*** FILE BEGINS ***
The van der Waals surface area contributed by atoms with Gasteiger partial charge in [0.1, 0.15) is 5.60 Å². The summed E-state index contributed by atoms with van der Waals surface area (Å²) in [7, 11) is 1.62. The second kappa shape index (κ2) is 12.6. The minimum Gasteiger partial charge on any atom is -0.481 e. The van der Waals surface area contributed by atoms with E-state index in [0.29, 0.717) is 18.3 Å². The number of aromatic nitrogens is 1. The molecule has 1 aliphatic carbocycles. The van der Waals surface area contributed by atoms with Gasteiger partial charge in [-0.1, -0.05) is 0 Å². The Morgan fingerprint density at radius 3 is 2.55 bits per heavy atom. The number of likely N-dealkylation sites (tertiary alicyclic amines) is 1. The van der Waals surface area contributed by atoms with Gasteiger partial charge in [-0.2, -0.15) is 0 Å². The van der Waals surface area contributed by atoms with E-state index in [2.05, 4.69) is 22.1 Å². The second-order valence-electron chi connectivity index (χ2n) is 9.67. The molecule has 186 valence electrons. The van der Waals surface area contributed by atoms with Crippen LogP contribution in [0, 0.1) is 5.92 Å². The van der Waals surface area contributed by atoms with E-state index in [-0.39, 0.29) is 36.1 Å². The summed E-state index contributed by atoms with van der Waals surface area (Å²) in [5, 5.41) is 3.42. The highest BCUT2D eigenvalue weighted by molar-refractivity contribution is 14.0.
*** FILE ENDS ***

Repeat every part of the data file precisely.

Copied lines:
The van der Waals surface area contributed by atoms with Gasteiger partial charge in [0.1, 0.15) is 5.60 Å². The summed E-state index contributed by atoms with van der Waals surface area (Å²) in [7, 11) is 1.62. The second kappa shape index (κ2) is 12.6. The minimum Gasteiger partial charge on any atom is -0.481 e. The van der Waals surface area contributed by atoms with E-state index in [0.29, 0.717) is 18.3 Å². The number of aromatic nitrogens is 1. The molecule has 1 aliphatic carbocycles. The van der Waals surface area contributed by atoms with Gasteiger partial charge in [-0.1, -0.05) is 0 Å². The Morgan fingerprint density at radius 3 is 2.55 bits per heavy atom. The number of likely N-dealkylation sites (tertiary alicyclic amines) is 1. The van der Waals surface area contributed by atoms with Gasteiger partial charge in [-0.2, -0.15) is 0 Å². The van der Waals surface area contributed by atoms with E-state index in [2.05, 4.69) is 22.1 Å². The second-order valence-electron chi connectivity index (χ2n) is 9.67. The molecule has 186 valence electrons. The van der Waals surface area contributed by atoms with Crippen LogP contribution in [0, 0.1) is 5.92 Å². The van der Waals surface area contributed by atoms with E-state index in [-0.39, 0.29) is 36.1 Å². The summed E-state index contributed by atoms with van der Waals surface area (Å²) in [5, 5.41) is 3.42. The highest BCUT2D eigenvalue weighted by molar-refractivity contribution is 14.0.